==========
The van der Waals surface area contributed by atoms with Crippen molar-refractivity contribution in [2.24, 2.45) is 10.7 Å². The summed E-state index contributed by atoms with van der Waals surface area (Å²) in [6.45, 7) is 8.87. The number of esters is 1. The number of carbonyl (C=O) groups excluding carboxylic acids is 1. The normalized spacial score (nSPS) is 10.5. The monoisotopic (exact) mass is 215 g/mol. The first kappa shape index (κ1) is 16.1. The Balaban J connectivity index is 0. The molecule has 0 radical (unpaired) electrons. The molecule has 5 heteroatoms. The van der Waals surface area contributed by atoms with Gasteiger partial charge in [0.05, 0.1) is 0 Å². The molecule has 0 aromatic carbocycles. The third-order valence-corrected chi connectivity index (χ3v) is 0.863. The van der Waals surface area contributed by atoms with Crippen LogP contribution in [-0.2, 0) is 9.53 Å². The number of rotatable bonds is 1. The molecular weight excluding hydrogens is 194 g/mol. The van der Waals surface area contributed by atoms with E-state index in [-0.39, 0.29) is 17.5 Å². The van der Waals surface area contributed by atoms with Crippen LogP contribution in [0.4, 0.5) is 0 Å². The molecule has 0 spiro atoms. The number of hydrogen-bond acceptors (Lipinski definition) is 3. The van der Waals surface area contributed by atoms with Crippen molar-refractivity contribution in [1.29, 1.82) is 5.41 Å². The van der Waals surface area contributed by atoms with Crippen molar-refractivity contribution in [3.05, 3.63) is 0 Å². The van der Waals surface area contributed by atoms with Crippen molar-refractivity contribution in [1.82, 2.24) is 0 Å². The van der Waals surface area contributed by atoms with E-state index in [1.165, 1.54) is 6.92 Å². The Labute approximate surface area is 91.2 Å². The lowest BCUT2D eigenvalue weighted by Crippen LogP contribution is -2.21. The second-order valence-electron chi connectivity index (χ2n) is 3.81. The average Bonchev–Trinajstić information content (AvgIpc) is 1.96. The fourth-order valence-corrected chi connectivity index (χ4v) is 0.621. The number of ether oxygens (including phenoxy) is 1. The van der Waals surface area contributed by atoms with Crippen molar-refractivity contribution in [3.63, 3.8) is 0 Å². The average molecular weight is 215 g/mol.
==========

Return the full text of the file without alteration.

The van der Waals surface area contributed by atoms with Crippen molar-refractivity contribution in [2.24, 2.45) is 10.7 Å². The summed E-state index contributed by atoms with van der Waals surface area (Å²) in [6.45, 7) is 8.87. The number of esters is 1. The number of carbonyl (C=O) groups excluding carboxylic acids is 1. The normalized spacial score (nSPS) is 10.5. The monoisotopic (exact) mass is 215 g/mol. The first kappa shape index (κ1) is 16.1. The Balaban J connectivity index is 0. The molecule has 0 radical (unpaired) electrons. The molecule has 5 heteroatoms. The van der Waals surface area contributed by atoms with Gasteiger partial charge in [0.05, 0.1) is 0 Å². The molecule has 0 aromatic carbocycles. The third-order valence-corrected chi connectivity index (χ3v) is 0.863. The van der Waals surface area contributed by atoms with Crippen LogP contribution in [-0.2, 0) is 9.53 Å². The number of rotatable bonds is 1. The molecular weight excluding hydrogens is 194 g/mol. The van der Waals surface area contributed by atoms with E-state index in [-0.39, 0.29) is 17.5 Å². The van der Waals surface area contributed by atoms with Crippen LogP contribution in [0.4, 0.5) is 0 Å². The molecule has 0 spiro atoms. The number of hydrogen-bond acceptors (Lipinski definition) is 3. The van der Waals surface area contributed by atoms with Crippen molar-refractivity contribution in [1.29, 1.82) is 5.41 Å². The van der Waals surface area contributed by atoms with Crippen molar-refractivity contribution in [3.05, 3.63) is 0 Å². The van der Waals surface area contributed by atoms with Crippen molar-refractivity contribution in [1.82, 2.24) is 0 Å². The van der Waals surface area contributed by atoms with E-state index in [1.165, 1.54) is 6.92 Å². The Labute approximate surface area is 91.2 Å². The lowest BCUT2D eigenvalue weighted by Crippen LogP contribution is -2.21. The second-order valence-electron chi connectivity index (χ2n) is 3.81. The average Bonchev–Trinajstić information content (AvgIpc) is 1.96. The fourth-order valence-corrected chi connectivity index (χ4v) is 0.621. The number of ether oxygens (including phenoxy) is 1. The van der Waals surface area contributed by atoms with Crippen molar-refractivity contribution in [3.63, 3.8) is 0 Å². The average molecular weight is 215 g/mol.